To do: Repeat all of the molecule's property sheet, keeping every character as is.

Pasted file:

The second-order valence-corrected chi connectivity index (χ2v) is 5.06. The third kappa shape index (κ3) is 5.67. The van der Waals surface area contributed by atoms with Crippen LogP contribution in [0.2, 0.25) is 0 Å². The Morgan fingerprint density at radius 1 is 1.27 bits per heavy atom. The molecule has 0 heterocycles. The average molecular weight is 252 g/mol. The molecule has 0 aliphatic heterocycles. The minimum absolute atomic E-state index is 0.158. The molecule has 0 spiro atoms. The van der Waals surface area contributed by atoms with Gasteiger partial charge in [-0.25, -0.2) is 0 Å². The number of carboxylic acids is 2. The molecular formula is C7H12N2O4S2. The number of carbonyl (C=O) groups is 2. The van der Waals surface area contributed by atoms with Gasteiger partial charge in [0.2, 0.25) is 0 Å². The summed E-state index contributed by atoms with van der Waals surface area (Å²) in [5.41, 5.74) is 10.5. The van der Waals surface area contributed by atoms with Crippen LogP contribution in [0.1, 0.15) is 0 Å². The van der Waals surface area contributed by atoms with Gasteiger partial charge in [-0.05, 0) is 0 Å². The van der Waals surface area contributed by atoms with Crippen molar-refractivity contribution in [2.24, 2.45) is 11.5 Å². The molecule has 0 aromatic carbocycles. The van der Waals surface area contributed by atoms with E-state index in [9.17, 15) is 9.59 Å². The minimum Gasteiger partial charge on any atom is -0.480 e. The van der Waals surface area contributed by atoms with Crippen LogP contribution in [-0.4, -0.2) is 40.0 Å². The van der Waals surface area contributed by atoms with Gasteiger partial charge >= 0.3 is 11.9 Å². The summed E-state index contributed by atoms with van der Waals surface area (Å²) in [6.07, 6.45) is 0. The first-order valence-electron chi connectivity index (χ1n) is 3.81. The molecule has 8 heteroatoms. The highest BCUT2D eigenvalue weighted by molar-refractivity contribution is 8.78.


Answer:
The second-order valence-corrected chi connectivity index (χ2v) is 5.06. The third kappa shape index (κ3) is 5.67. The van der Waals surface area contributed by atoms with Crippen LogP contribution in [0.2, 0.25) is 0 Å². The Morgan fingerprint density at radius 1 is 1.27 bits per heavy atom. The molecule has 0 heterocycles. The average molecular weight is 252 g/mol. The molecule has 0 aliphatic heterocycles. The minimum absolute atomic E-state index is 0.158. The molecule has 0 spiro atoms. The van der Waals surface area contributed by atoms with Gasteiger partial charge in [-0.25, -0.2) is 0 Å². The number of carboxylic acids is 2. The molecular formula is C7H12N2O4S2. The number of carbonyl (C=O) groups is 2. The van der Waals surface area contributed by atoms with Gasteiger partial charge in [0.2, 0.25) is 0 Å². The summed E-state index contributed by atoms with van der Waals surface area (Å²) in [5.41, 5.74) is 10.5. The van der Waals surface area contributed by atoms with Crippen LogP contribution in [0.1, 0.15) is 0 Å². The van der Waals surface area contributed by atoms with Gasteiger partial charge in [-0.05, 0) is 0 Å². The van der Waals surface area contributed by atoms with Crippen molar-refractivity contribution in [2.24, 2.45) is 11.5 Å². The molecule has 0 aromatic carbocycles. The van der Waals surface area contributed by atoms with E-state index in [9.17, 15) is 9.59 Å². The minimum Gasteiger partial charge on any atom is -0.480 e. The van der Waals surface area contributed by atoms with Crippen LogP contribution in [-0.4, -0.2) is 40.0 Å². The van der Waals surface area contributed by atoms with Gasteiger partial charge >= 0.3 is 11.9 Å². The summed E-state index contributed by atoms with van der Waals surface area (Å²) in [6.07, 6.45) is 0. The first-order valence-electron chi connectivity index (χ1n) is 3.81. The molecule has 8 heteroatoms. The highest BCUT2D eigenvalue weighted by molar-refractivity contribution is 8.78.